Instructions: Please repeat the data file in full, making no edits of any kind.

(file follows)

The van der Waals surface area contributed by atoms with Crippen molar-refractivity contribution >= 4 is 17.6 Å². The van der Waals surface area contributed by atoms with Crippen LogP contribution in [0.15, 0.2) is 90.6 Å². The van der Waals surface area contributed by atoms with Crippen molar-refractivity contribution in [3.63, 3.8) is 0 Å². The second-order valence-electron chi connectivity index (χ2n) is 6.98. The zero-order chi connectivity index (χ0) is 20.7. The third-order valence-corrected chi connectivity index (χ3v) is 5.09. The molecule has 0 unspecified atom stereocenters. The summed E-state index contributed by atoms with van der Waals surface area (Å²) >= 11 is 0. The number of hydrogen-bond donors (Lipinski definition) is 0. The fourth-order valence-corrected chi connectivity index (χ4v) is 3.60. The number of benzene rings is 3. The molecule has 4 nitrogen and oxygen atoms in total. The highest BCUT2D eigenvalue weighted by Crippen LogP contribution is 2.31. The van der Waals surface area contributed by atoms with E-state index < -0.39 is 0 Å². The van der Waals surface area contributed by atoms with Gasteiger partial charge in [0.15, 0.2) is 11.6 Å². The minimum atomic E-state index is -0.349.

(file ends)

The van der Waals surface area contributed by atoms with Crippen molar-refractivity contribution >= 4 is 17.6 Å². The van der Waals surface area contributed by atoms with Crippen LogP contribution in [0.15, 0.2) is 90.6 Å². The van der Waals surface area contributed by atoms with Crippen molar-refractivity contribution in [3.63, 3.8) is 0 Å². The second-order valence-electron chi connectivity index (χ2n) is 6.98. The zero-order chi connectivity index (χ0) is 20.7. The third-order valence-corrected chi connectivity index (χ3v) is 5.09. The molecule has 0 unspecified atom stereocenters. The summed E-state index contributed by atoms with van der Waals surface area (Å²) >= 11 is 0. The number of hydrogen-bond donors (Lipinski definition) is 0. The fourth-order valence-corrected chi connectivity index (χ4v) is 3.60. The number of benzene rings is 3. The molecule has 4 nitrogen and oxygen atoms in total. The highest BCUT2D eigenvalue weighted by Crippen LogP contribution is 2.31. The van der Waals surface area contributed by atoms with E-state index < -0.39 is 0 Å². The van der Waals surface area contributed by atoms with Gasteiger partial charge in [0.15, 0.2) is 11.6 Å². The minimum atomic E-state index is -0.349.